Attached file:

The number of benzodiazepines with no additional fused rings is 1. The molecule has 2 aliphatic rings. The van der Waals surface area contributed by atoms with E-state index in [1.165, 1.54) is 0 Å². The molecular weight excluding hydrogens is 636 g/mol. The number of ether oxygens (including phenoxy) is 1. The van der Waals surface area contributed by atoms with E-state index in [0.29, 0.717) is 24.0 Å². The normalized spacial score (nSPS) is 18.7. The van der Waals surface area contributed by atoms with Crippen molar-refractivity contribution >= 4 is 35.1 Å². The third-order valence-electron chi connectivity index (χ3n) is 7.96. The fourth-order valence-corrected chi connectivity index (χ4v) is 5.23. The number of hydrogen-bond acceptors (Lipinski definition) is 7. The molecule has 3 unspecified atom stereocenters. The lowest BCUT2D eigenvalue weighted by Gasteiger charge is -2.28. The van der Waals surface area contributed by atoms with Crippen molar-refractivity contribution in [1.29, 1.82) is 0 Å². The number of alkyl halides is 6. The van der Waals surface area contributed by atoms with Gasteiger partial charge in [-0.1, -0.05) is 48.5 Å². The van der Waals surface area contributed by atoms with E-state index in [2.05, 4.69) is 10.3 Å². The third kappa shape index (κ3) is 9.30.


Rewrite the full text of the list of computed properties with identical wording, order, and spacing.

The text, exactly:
The number of benzodiazepines with no additional fused rings is 1. The molecule has 2 aliphatic rings. The van der Waals surface area contributed by atoms with E-state index in [1.165, 1.54) is 0 Å². The molecular weight excluding hydrogens is 636 g/mol. The number of ether oxygens (including phenoxy) is 1. The van der Waals surface area contributed by atoms with E-state index in [0.29, 0.717) is 24.0 Å². The normalized spacial score (nSPS) is 18.7. The van der Waals surface area contributed by atoms with Crippen molar-refractivity contribution >= 4 is 35.1 Å². The third-order valence-electron chi connectivity index (χ3n) is 7.96. The fourth-order valence-corrected chi connectivity index (χ4v) is 5.23. The number of hydrogen-bond acceptors (Lipinski definition) is 7. The molecule has 3 unspecified atom stereocenters. The lowest BCUT2D eigenvalue weighted by Gasteiger charge is -2.28. The van der Waals surface area contributed by atoms with Crippen molar-refractivity contribution in [1.29, 1.82) is 0 Å². The number of alkyl halides is 6. The van der Waals surface area contributed by atoms with Gasteiger partial charge in [-0.1, -0.05) is 48.5 Å². The van der Waals surface area contributed by atoms with E-state index in [2.05, 4.69) is 10.3 Å². The third kappa shape index (κ3) is 9.30.